We had a distinctly better line of sight on the pteranodon flying above us, but The Five-Year-Old refused to admit the navel-less pteranodon belly as evidence on the grounds that, "pteranodons aren't dinosaurs, Mommyo. Which left the Museum's very large and as far as I know unnamed model T.
- Bóvedas de acero (Serie de los robots 2) (Spanish Edition).
- Linas Mährchenbuch (German Edition)?
- Les Seigneurs des Runes - Tome 5 (FANTASY) (French Edition).
- Moh (German Edition);
Close examination of his stomach revealed no belly button. But you and I both know what's coming, don't we? I don't see any feathers on this guy. In short, as The Five-Year-Old emphatically declared, the pressing issue of whether dinosaurs had belly buttons could not be resolved from such inconclusive data. Given the lack of readily available fossilized belly skin and my firm stand against The Five-Year-Old's proposal to set up an incubator in the guest bedroom to grow a clutch of dinosaurs at home, we had no choice but to venture into the perilous field of comparative anatomy.
Comparative anatomy is the time-honored technique of examining the features of creatures living today to make educated guesses about what similar structures in extinct animals might have looked like. While the technique can be helpful, it has also been known to lead paleontologists badly off-track. Like that time Richard Owen declared that since Iguanodon had teeth like a modern-day iguana only much larger, Iguanodon must have looked like an iguana, only much larger and with a horn on his nose.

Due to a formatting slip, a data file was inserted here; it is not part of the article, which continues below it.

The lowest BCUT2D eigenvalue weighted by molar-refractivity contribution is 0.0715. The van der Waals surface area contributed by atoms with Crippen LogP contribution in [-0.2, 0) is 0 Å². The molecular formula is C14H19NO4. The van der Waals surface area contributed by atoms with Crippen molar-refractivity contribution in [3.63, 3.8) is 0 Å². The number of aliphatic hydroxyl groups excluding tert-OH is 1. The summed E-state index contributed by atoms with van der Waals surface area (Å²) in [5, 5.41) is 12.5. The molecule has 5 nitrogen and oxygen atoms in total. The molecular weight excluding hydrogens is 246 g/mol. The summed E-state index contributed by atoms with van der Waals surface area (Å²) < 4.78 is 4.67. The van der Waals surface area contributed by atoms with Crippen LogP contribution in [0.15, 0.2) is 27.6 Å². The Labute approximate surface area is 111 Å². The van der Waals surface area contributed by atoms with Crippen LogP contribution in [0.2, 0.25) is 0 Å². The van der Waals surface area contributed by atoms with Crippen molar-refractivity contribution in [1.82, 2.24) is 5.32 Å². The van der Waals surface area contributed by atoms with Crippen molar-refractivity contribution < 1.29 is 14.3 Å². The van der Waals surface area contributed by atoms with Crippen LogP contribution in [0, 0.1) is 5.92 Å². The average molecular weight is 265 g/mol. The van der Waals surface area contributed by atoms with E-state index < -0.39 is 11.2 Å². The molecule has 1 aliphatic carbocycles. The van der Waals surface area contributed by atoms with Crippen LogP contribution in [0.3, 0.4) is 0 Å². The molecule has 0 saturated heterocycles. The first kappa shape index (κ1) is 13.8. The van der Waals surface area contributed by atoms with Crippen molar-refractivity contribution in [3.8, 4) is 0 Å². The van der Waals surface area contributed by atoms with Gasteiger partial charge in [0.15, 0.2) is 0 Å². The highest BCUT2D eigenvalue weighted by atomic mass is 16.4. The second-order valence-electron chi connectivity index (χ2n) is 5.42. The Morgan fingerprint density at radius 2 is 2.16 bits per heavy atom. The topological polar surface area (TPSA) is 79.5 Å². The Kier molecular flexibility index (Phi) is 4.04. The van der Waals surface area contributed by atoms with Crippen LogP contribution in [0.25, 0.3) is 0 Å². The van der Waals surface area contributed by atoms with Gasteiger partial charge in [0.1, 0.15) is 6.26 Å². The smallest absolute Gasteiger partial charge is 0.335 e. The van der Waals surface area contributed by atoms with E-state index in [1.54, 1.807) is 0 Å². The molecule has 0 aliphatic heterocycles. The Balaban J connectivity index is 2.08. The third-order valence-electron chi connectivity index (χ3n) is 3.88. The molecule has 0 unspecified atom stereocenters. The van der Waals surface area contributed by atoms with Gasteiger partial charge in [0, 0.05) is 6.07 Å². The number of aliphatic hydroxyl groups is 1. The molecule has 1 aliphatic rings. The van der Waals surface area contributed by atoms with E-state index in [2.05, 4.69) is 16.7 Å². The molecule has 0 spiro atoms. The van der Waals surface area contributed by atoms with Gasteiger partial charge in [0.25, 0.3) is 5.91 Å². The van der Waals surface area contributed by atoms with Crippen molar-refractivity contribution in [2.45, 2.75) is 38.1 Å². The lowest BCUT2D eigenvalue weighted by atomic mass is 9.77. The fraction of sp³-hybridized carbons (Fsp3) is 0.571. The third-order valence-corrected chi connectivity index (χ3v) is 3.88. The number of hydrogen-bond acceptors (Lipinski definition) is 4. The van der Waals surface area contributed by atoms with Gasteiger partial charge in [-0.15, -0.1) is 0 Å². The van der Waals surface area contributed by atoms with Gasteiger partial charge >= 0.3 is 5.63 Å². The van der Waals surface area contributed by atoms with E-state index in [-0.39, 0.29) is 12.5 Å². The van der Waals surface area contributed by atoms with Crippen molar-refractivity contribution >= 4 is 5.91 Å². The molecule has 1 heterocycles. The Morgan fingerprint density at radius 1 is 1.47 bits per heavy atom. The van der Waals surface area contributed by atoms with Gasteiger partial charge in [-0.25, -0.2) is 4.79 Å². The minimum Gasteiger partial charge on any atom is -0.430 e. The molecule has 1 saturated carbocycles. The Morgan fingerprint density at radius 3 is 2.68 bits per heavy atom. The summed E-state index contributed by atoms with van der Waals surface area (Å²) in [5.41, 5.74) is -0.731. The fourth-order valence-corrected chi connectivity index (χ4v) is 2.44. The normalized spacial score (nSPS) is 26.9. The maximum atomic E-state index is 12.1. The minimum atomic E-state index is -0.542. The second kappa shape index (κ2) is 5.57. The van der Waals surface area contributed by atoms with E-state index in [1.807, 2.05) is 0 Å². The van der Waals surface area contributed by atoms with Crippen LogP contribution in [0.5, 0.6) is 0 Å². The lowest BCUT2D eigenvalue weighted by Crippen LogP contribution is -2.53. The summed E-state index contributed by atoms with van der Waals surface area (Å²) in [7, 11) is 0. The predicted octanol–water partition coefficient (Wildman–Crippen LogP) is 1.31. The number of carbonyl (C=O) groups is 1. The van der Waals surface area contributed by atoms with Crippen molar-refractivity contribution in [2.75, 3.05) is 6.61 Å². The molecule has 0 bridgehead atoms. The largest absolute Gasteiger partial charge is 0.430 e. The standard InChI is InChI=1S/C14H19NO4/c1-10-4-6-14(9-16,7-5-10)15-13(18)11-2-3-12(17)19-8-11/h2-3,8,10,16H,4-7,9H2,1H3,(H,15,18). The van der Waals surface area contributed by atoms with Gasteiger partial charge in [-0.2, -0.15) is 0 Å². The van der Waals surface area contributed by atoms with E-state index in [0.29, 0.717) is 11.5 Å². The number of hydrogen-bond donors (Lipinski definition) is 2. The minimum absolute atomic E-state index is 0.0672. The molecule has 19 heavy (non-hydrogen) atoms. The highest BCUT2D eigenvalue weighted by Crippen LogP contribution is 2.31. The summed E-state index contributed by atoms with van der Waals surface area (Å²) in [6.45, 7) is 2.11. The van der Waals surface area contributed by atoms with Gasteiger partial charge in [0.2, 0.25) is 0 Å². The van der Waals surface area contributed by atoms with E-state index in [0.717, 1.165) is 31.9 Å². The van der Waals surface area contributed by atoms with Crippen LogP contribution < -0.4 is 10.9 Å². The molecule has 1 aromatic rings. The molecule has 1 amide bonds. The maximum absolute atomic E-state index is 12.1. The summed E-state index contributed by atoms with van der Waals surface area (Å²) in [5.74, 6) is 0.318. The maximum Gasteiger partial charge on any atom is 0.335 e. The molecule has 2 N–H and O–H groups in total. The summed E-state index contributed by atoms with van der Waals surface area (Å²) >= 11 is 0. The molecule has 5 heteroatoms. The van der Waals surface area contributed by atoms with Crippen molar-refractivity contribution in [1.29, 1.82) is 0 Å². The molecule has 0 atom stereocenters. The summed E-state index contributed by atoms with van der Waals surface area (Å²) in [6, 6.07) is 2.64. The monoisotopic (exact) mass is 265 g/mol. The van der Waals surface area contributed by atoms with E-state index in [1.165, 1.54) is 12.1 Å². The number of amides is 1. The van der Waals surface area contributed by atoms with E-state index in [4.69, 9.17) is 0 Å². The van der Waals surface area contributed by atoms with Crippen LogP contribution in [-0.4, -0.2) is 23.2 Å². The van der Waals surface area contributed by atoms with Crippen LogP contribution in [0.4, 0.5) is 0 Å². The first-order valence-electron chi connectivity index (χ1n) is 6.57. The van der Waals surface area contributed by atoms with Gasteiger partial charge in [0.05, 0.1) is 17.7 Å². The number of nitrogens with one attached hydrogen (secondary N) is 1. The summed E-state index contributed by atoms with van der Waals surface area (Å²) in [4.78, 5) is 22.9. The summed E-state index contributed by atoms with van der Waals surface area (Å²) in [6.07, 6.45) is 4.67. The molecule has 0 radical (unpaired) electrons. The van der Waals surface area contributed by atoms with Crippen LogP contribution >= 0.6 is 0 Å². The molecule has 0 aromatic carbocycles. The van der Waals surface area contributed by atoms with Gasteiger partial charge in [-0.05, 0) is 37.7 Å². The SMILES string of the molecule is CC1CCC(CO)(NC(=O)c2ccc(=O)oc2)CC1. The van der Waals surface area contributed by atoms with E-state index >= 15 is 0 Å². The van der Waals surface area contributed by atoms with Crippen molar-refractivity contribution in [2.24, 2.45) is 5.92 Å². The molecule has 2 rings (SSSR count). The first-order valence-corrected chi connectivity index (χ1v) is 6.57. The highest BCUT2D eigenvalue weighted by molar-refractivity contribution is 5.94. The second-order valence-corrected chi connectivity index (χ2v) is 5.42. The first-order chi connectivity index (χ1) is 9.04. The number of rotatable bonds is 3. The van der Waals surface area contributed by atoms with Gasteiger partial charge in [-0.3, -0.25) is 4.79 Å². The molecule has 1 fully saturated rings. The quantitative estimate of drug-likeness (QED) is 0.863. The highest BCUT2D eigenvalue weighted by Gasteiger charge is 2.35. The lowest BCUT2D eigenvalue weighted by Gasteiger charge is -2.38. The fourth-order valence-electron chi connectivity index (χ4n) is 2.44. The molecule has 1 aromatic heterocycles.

I'll say it for you, Richard.
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Still, comparative anatomy was the best tool we had left under the circumstances, so The Five-Year-Old and I went with it. Birds are currently believed to be the dinosaurs' closest living relatives , so when I proposed that we Ask the iPhone whether birds have belly buttons, The Five-Year-Old agreed, even though it didn't sound like nearly as much fun as hatching her own giganotosaur.
According to The Cornell Lab of Ornithology , the answer is a somewhat surprising yes, at least for baby birds. Turns out that there is a cord that connects the developing embryo to the yolk sac in the egg. When birds hatch, they have a scar where that cord used to be. The scar remains visible while the bird is a nestling, but disappears as they grow older. In short, baby birds have some version of a belly button, but adult birds don't. Pending further investigation, we now believe that like birds, newly hatched dinosaurs had some version of a belly button, but that their belly button scar would have faded or disappeared altogether by the time they were full-grown.
At present, our best hope of confirming this hypothesis may be Leonardo, even though at an estimated three or four years old at time of death, it is hard to describe him as a hatchling.
Still, while we couldn't read too much into the absence of a belly button, the presence of one would be pretty exciting. Sadly, direct examination of Leonardo's belly will have to wait, as the parental half of this investigative team is standing firm in her opposition to The Five-Year-Old doing field work in Montana this summer due to scheduling conflicts.
Inquiries are pending with the Phillips County Museum curators, however. If they respond, you can be sure we will report back. In the meantime, we'd like to know: Have any of you had the chance to examine Leonardo? Does he have a belly button?
In the Belly of the Dinosaurs
Looking for this week's update on the Dedham rabbit project? You can find it here:. Nearby Places. The view is 86 feet high making an awesome place to get a good view of the Drumheller valley. The head of the Dinosaur does have to move a bit because it is made of metal and fiber glass. We hope you enjoyed the remainder of your trip and thank you for taking the time to write this review!
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